common good, lady wisdom, entrepreneurship

The rest is in the pages of Common Good.

subscribe

Already a subscriber? Sign in.

Lady Wisdom, Entrepreneur

Excellence and sustainability in business find their roots in something deeper than profitability models — much deeper.

Wisdom is not on a throne or in a temple. When Proverbs closes in a 21-verse acrostic that sums up the book, Wisdom is found caring for family, leading a company, and, yes, trading in the marketplace.

I recently learned about a privately owned manufacturing company in central Iowa that builds industrial agricultural equipment. Serving construction, landscaping, excavation, and forage markets domestically and internationally, this company has employed more than 3,000 people over the last 50-plus years. I was interested to learn that the most recent former CEO of the company, for nearly a dozen years, was a woman. 

In American expressions of Christianity, there are wells of ink spent on what we call the Proverbs 31 woman. Most of these center around a gentile disposition and a curiously 1950s kind of wifehood. But a closer reading of the Bible’s wisdom literature shows a picture closer to this CEO from Iowa. Beyond that, I believe that Proverbs 31:10-31 has
much more far-reaching applications than women working in business.     

Wisdom Is Trending.      

During the past 50 years, business research has demonstrated over and again that discernment and wisdom in business decision-making lead to employee well-being, productivity, profitability, and even a comparative advantage in the marketplace. 

I have spent the last decade exploring thousands of articles across a myriad of industries around the world that provide decades of empirical evidence demonstrating that companies can indeed do well by doing good work. I have been shocked by the apparent impact of kindness, love, and care in secular settings resulting in life-changing corporate cultures, while researching with Fortune 500, small, and medium-sized companies. The result of this 10-year journey exploring the relevance of Scripture for Christians pursuing discipleship in the marketplace, the consequence of my longing to hear Christians encouraged to live out Scripture in spheres where our culture holds church and state at odds, is what I call wisdom-based business.  

There is a tension between the promises of wisdom literature — the books of Job, Psalms, Proverbs, and Ecclesiastes, in the Bible — and the reality of the marketplace. Juxtaposed with the temptation of folly, wisdom beckons us from Scripture to cherish her. Solomon implores us, perhaps from experience, in Proverbs when he writes, “Cherish her, and she will exalt you; embrace her, and she will honor you. She will give you a garland to grace your head and present you with a glorious crown (4:7-8).”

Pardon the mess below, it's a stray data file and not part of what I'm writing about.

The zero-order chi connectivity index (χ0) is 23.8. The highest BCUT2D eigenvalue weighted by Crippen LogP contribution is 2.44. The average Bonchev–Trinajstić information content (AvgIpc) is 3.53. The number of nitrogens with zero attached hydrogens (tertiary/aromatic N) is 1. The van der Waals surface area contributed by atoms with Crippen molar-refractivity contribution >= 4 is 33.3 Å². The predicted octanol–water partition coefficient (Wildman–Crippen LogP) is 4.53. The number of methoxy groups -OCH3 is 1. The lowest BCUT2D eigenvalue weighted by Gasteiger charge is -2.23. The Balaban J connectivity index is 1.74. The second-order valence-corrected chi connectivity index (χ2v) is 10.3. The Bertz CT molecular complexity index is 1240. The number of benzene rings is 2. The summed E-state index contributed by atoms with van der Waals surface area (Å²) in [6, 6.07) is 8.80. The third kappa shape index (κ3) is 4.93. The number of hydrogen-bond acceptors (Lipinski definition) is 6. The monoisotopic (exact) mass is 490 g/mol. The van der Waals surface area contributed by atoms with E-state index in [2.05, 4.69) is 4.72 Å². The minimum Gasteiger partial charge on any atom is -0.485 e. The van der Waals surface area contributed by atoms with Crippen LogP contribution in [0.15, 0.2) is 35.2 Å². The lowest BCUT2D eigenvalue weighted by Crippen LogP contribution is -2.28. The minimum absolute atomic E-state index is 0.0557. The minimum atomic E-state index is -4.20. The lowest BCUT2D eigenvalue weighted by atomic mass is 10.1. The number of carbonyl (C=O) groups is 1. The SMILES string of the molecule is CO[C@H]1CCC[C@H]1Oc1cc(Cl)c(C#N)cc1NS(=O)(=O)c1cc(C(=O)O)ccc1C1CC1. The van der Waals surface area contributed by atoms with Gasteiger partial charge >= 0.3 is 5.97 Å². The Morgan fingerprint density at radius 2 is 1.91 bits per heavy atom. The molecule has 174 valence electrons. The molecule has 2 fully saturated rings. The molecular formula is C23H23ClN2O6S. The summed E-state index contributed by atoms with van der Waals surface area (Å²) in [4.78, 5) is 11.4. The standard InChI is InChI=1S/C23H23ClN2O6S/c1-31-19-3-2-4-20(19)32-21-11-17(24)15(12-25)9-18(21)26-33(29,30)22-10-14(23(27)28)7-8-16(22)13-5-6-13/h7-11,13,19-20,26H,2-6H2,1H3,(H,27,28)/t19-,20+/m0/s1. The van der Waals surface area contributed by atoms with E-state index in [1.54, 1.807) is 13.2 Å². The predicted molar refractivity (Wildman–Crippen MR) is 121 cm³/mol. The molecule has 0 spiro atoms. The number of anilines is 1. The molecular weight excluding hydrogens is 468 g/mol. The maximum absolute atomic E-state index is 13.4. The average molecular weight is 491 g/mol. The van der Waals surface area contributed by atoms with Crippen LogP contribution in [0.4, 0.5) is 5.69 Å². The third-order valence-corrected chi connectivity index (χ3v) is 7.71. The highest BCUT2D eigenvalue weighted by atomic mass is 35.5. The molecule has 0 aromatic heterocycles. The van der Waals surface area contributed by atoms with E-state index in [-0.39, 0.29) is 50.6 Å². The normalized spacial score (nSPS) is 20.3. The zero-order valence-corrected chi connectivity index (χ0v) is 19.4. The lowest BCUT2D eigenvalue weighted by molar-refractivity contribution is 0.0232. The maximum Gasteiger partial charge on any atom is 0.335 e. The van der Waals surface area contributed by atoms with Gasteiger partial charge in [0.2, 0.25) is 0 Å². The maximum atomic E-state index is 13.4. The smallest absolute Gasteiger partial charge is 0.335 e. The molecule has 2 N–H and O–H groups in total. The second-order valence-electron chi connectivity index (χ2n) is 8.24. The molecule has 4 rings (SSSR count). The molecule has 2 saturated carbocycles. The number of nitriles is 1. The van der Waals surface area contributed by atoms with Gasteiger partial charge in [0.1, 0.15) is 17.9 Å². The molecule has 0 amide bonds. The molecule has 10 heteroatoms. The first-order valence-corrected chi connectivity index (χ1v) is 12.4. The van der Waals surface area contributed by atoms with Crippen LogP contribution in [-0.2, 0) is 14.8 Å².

Far from an American prosperity doctrine, the wisdom books of the Bible outline the benefits of wisdom while calling the wise to the greatest commandments — to love God and to love others by imparting well-being as a result of our work. Wisdom is worth far more than profitability, worth more than rubies, and is incomparable to any other business strategy. Along with prudence, knowledge, and discretion, wisdom was there at the beginning of the world and invites us into “the way of righteousness and the path of justice to bestow a rich inheritance” on those who love her (Prov 8). 

This wisdom is divine. It’s wisdom we receive as a gift from God, similar to the gift of grace or faith. Imagine Solomon asking God for wisdom in 1 Kings 3. God’s response to Solomon results in Solomon being gifted all the promises found in the wisdom literature: 

I will give you a wise and discerning heart, so that there will never have been anyone like you, nor will there ever be. Moreover, I will give you what you have not asked for — both wealth and honor — so that in your lifetime you will have no equal among kings. And if you walk in obedience to me and keep my decrees and commands as David your father did, I will give you a long life.

The divine wisdom of Proverbs is in a different category than natural or practical wisdom. Early Greek philosophers separated Sophia from phronesis. Sophia represented divine wisdom. Sophia was deified as a goddess worshipped in Ephesus whereas phronesis, or practical wisdom, represented the sciences of logic, reason, and discernment. Interestingly, the Greeks’ conceptualization of the goddess Sophia is not altogether different from the depiction of Lady Wisdom in Scripture. In Proverbs, wisdom is also personified as a woman.

No items found.

Sophia on Main Street

Proverbs compares the Lady Wisdom to folly. Whole passages focus on marketplace transactions (if you don’t believe me, read Proverbs 22) and lead us to the most holistic framework of wise business I have found anywhere in Scripture or even in ethics literature. 

The book opens and closes with a woman characterized by wisdom. Proverbs ends in chapter 31 with Lady Wisdom as a woman of might and valor, a wife, an entrepreneur, and a mother. The passage features the work of Wisdom not in her home or the temple worshiping, but as a business leader in the marketplace. Drawing from early descriptions of Lady Wisdom in Proverbs 1-9, the noble woman in Proverbs 31:10-31 leads a textile business with profitability and benefit to her employees, all while her husband and children praise her works.